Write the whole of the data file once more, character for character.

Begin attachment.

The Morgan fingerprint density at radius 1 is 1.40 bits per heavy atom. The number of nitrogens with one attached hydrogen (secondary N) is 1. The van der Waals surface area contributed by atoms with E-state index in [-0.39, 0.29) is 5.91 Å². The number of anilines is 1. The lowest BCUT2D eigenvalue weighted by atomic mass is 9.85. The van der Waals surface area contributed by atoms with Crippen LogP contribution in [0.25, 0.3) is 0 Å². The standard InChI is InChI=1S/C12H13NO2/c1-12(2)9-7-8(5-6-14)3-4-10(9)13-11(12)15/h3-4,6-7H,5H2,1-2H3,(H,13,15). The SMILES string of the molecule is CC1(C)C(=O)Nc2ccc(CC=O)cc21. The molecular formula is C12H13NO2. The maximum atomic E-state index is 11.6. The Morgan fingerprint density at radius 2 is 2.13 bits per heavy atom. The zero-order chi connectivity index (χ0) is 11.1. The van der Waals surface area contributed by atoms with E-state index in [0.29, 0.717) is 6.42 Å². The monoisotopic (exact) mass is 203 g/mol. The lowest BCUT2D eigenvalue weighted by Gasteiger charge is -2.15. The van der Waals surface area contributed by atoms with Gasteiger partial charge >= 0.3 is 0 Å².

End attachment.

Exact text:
The Morgan fingerprint density at radius 1 is 1.40 bits per heavy atom. The number of nitrogens with one attached hydrogen (secondary N) is 1. The van der Waals surface area contributed by atoms with E-state index in [-0.39, 0.29) is 5.91 Å². The number of anilines is 1. The lowest BCUT2D eigenvalue weighted by atomic mass is 9.85. The van der Waals surface area contributed by atoms with Crippen LogP contribution in [0.25, 0.3) is 0 Å². The standard InChI is InChI=1S/C12H13NO2/c1-12(2)9-7-8(5-6-14)3-4-10(9)13-11(12)15/h3-4,6-7H,5H2,1-2H3,(H,13,15). The SMILES string of the molecule is CC1(C)C(=O)Nc2ccc(CC=O)cc21. The molecular formula is C12H13NO2. The maximum atomic E-state index is 11.6. The Morgan fingerprint density at radius 2 is 2.13 bits per heavy atom. The zero-order chi connectivity index (χ0) is 11.1. The van der Waals surface area contributed by atoms with E-state index in [0.29, 0.717) is 6.42 Å². The monoisotopic (exact) mass is 203 g/mol. The lowest BCUT2D eigenvalue weighted by Gasteiger charge is -2.15. The van der Waals surface area contributed by atoms with Gasteiger partial charge >= 0.3 is 0 Å².